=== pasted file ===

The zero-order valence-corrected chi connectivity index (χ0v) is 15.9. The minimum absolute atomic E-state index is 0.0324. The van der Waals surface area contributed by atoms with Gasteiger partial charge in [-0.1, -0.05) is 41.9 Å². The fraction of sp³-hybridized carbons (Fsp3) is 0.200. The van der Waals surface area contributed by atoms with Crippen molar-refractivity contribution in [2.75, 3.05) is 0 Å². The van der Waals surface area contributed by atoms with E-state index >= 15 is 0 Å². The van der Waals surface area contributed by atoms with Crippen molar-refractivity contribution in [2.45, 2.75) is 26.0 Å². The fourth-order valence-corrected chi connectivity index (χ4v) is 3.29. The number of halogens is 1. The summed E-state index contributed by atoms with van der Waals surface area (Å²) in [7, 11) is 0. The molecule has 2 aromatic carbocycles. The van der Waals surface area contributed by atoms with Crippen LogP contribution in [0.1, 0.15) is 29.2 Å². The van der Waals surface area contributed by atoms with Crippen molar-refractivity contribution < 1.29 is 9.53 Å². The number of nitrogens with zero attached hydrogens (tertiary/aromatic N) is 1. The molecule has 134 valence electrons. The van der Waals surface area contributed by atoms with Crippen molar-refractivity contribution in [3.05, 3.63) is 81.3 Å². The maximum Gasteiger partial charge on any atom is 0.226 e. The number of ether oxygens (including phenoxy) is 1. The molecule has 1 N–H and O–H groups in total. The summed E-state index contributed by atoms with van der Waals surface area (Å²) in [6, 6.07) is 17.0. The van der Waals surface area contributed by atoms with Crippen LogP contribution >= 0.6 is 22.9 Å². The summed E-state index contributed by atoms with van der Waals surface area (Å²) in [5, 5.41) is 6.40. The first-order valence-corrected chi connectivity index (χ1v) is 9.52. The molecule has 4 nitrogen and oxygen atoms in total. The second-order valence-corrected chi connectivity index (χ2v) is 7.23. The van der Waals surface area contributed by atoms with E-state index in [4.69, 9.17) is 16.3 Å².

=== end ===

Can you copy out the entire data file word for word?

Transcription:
The zero-order valence-corrected chi connectivity index (χ0v) is 15.9. The minimum absolute atomic E-state index is 0.0324. The van der Waals surface area contributed by atoms with Gasteiger partial charge in [-0.1, -0.05) is 41.9 Å². The fraction of sp³-hybridized carbons (Fsp3) is 0.200. The van der Waals surface area contributed by atoms with Crippen molar-refractivity contribution in [2.75, 3.05) is 0 Å². The van der Waals surface area contributed by atoms with E-state index >= 15 is 0 Å². The van der Waals surface area contributed by atoms with Crippen molar-refractivity contribution in [2.45, 2.75) is 26.0 Å². The fourth-order valence-corrected chi connectivity index (χ4v) is 3.29. The number of halogens is 1. The summed E-state index contributed by atoms with van der Waals surface area (Å²) in [7, 11) is 0. The molecule has 2 aromatic carbocycles. The van der Waals surface area contributed by atoms with Crippen LogP contribution in [0.1, 0.15) is 29.2 Å². The van der Waals surface area contributed by atoms with Crippen molar-refractivity contribution < 1.29 is 9.53 Å². The number of nitrogens with zero attached hydrogens (tertiary/aromatic N) is 1. The molecule has 134 valence electrons. The van der Waals surface area contributed by atoms with Crippen molar-refractivity contribution in [3.05, 3.63) is 81.3 Å². The maximum Gasteiger partial charge on any atom is 0.226 e. The number of ether oxygens (including phenoxy) is 1. The molecule has 1 N–H and O–H groups in total. The summed E-state index contributed by atoms with van der Waals surface area (Å²) in [6, 6.07) is 17.0. The van der Waals surface area contributed by atoms with Crippen LogP contribution >= 0.6 is 22.9 Å². The summed E-state index contributed by atoms with van der Waals surface area (Å²) in [5, 5.41) is 6.40. The first-order valence-corrected chi connectivity index (χ1v) is 9.52. The molecule has 4 nitrogen and oxygen atoms in total. The second-order valence-corrected chi connectivity index (χ2v) is 7.23. The van der Waals surface area contributed by atoms with E-state index in [4.69, 9.17) is 16.3 Å².